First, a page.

The German collector, two years younger than Laffón, remembers her as “a friend.” They had an appointment for the next few days. Who knows if the painter was going to show him the first four paintings of the new series that she had started, with monumental canvases. He remembers that he began collecting it 15 years ago because his first works, when he was with the gallery owner Juana Mordó, did not interest him. “I did not like them and I did not demand that you buy them. Little by little we have become very close friends. He offered me to be an academic [en la Academia de Bellas Artes de San Fernando] and I rejected it, because I am a collector and I don’t know enough Spanish to be an academic. She got angry, “he says fondly.

The Metropolitan Museum of Art (MET) in New York has two still lifes from the late 1970s, but she never left her profile as a painter out of the spotlight and far from popularity. “She is a super artist, there is no doubt. But she never fought to be international. It happened. There are artists who want to be international at all costs, but others work because they like it. That was the case of Carmen Laffón,” adds Helga de Alvear. In fact, Laffón has the Gold Medal for Merit in Fine Arts (1999) and the National Prize for Plastic Arts (1982), but she was never recognized with the highest award, the Velázquez Prize, despite the fact that this year she competed in within the award jury with Tania Bruguera, final winner without unanimity.

The sea and the sky. The Guadalquivir and the salt flats. That was the landscape that she admired and loved, as she recognized in her entrance speech at the San Fernando Academy of Fine Arts, in 2000. For two decades, Carmen Laffón warned of the danger that the landscapes to which she gave herself were running. when he went outside to paint. He lamented the threat of human activity and the lack of awareness that his loss will entail. He also complained about the lack of appreciation for them: “They are part of our cultural heritage, as much as our most precious monuments and museums, because they are also living monuments and museums full of life. To ensure their conservation seems to me a primary duty. and I would very much like this institution, so guardian of beauty, to assume this new commitment, “he told the academics on the day of his admission.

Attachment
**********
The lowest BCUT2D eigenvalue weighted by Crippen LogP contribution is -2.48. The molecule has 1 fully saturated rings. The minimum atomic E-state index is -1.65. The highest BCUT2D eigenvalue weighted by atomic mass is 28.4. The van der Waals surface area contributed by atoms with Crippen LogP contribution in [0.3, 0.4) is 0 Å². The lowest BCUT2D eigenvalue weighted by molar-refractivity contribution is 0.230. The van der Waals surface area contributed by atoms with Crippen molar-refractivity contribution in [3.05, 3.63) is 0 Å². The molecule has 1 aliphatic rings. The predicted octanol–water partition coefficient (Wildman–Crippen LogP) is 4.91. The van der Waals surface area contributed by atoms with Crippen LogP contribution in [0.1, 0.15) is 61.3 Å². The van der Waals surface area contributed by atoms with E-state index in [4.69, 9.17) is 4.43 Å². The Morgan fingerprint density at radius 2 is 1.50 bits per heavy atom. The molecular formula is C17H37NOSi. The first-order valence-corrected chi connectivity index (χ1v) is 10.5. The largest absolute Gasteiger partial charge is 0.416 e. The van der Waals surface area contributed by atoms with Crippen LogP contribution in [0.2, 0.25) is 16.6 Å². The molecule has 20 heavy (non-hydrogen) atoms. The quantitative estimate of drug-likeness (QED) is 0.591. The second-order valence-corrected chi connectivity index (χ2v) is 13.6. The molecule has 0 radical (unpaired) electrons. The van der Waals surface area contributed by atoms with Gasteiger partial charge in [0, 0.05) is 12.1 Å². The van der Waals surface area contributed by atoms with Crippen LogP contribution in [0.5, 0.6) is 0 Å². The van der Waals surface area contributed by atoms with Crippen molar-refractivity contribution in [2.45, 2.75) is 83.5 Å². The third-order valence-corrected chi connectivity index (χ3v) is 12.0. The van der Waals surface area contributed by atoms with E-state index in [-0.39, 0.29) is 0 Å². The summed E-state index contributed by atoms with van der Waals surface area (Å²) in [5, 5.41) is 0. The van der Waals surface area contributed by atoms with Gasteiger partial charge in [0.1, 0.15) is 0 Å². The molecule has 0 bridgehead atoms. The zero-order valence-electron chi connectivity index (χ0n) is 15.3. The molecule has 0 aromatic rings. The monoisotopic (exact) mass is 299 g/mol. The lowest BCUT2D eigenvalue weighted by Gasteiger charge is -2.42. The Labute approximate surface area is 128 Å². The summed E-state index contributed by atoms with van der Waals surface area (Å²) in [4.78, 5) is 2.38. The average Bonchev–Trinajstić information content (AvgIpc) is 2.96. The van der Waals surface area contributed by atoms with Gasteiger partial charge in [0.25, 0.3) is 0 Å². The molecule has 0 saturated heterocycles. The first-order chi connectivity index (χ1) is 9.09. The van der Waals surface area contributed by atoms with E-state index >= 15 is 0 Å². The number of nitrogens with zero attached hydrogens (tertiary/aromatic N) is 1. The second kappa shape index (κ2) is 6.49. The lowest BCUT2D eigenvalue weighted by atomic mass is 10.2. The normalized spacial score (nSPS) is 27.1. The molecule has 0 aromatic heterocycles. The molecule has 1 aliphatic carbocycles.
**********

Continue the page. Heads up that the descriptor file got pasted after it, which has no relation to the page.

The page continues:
I saw in these places spaces for evocation and dreams, for the enjoyment of silence, light and air. They were “not beautiful” landscapes, without the focus of Madrid’s Gran Vía, for example. Landscapes “humble and dry”, “naked and strange”, “of apparent simplicity and profound complexities”, said the artist. Not everyone accepted his dedication to landscaping with admiration.

His was lyrical and personal realism, more enigmatic than obvious, more imaginative than literal: art striving for truth that, paradoxically, sacrificed appearance. As Juan Bosco Díaz-Urmeneta wrote in 2014 about his views of the Coto de Doñana, “Carmen Laffón’s languages ​​are certainly free, but not free”, referring to a brushstroke that, little by little, was unraveling and losing limits.

The historian has compared these series of Laffón with the landscape of Caspar David Friedrich and Mark Rothko. “Faced with the pathos of Nordic painting, Laffón’s work possesses the complicity and sentimental closeness with nature typical of the Mediterranean vision,” said Díaz-Urmeneta, who found the transparency of color, the strength of light and the limits imprecise that separate the spaces, the values ​​that link Rothko with Laffón. After all, the natures of the Andalusian painter are unattainable enigmas. She herself has acknowledged having these two painters very present, such as Turner, Monet, Degas or Seurat. And always Fernando Zobel, with whom he trained, and the informalists, with whom he shared a gallery.

It has also been related to the virtues of Diego Velázquez, especially in the portrait of Juan Carlos I, which is kept by the Bank of Spain. The historian Isabel Tejeda indicates that the grayish backgrounds lacking in pageantry and decorative elements are those that connect with the Velasquez portraits of Felipe IV. “The Sevillian painter dispenses with the stiff formulas and normally loaded with regal symbols of the portraits of royalty, “says Tejeda.

This newspaper discovered in 2014, lying in the basement of the Caja Madrid Foundation headquarters, the portrait that Laffón made of Miguel Blesa for 159,000 euros. “Laffón was working on that work for more than two years, between the end of 2007 and the beginning of 2010. Blesa traveled a couple of times to his studio in Seville to pose,” Ignacio Escolar said at the time. The painter finished her painting a few weeks after Blesa left the presidency of Caja Madrid. He sent the painting with a collaborator to the Caja Madrid headquarters, in the Plaza de Celenque. For some unknown reason, during the presidency of Rodrigo Rato, Blesa’s portrait was never hung on any wall, neither at the Bankia headquarters nor at the Caja Madrid Foundation headquarters.